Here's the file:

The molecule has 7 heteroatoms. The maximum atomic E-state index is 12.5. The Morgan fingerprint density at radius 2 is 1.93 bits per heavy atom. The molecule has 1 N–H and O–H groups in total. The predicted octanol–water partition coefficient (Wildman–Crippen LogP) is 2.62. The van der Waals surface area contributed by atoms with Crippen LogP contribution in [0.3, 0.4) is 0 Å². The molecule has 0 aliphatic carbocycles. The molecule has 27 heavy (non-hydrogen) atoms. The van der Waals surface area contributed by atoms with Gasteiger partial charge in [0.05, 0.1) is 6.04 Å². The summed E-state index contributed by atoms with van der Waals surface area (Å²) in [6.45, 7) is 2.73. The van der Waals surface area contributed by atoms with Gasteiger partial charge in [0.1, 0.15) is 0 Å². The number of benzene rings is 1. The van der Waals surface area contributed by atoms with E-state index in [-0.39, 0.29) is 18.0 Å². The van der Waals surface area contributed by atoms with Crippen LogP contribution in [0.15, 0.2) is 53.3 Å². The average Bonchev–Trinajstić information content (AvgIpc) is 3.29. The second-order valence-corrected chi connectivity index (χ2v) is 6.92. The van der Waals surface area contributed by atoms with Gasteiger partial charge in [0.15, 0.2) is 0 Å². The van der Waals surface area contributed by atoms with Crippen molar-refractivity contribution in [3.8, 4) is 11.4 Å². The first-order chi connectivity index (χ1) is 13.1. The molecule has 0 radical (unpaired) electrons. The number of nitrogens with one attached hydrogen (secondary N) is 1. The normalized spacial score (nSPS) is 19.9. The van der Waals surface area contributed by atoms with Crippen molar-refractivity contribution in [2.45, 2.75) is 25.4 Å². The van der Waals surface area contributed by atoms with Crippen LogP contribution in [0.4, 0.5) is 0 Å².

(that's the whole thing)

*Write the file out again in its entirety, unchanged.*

The molecule has 7 heteroatoms. The maximum atomic E-state index is 12.5. The Morgan fingerprint density at radius 2 is 1.93 bits per heavy atom. The molecule has 1 N–H and O–H groups in total. The predicted octanol–water partition coefficient (Wildman–Crippen LogP) is 2.62. The van der Waals surface area contributed by atoms with Crippen LogP contribution in [0.3, 0.4) is 0 Å². The molecule has 0 aliphatic carbocycles. The molecule has 27 heavy (non-hydrogen) atoms. The van der Waals surface area contributed by atoms with Gasteiger partial charge in [0.05, 0.1) is 6.04 Å². The summed E-state index contributed by atoms with van der Waals surface area (Å²) in [6.45, 7) is 2.73. The van der Waals surface area contributed by atoms with Gasteiger partial charge in [0.1, 0.15) is 0 Å². The number of benzene rings is 1. The van der Waals surface area contributed by atoms with E-state index in [-0.39, 0.29) is 18.0 Å². The van der Waals surface area contributed by atoms with Crippen LogP contribution in [0.15, 0.2) is 53.3 Å². The average Bonchev–Trinajstić information content (AvgIpc) is 3.29. The second-order valence-corrected chi connectivity index (χ2v) is 6.92. The van der Waals surface area contributed by atoms with Gasteiger partial charge in [0.15, 0.2) is 0 Å². The van der Waals surface area contributed by atoms with Crippen molar-refractivity contribution in [3.8, 4) is 11.4 Å². The first-order chi connectivity index (χ1) is 13.1. The molecule has 0 radical (unpaired) electrons. The number of nitrogens with one attached hydrogen (secondary N) is 1. The normalized spacial score (nSPS) is 19.9. The van der Waals surface area contributed by atoms with Crippen molar-refractivity contribution in [2.45, 2.75) is 25.4 Å². The van der Waals surface area contributed by atoms with Crippen LogP contribution in [0.4, 0.5) is 0 Å².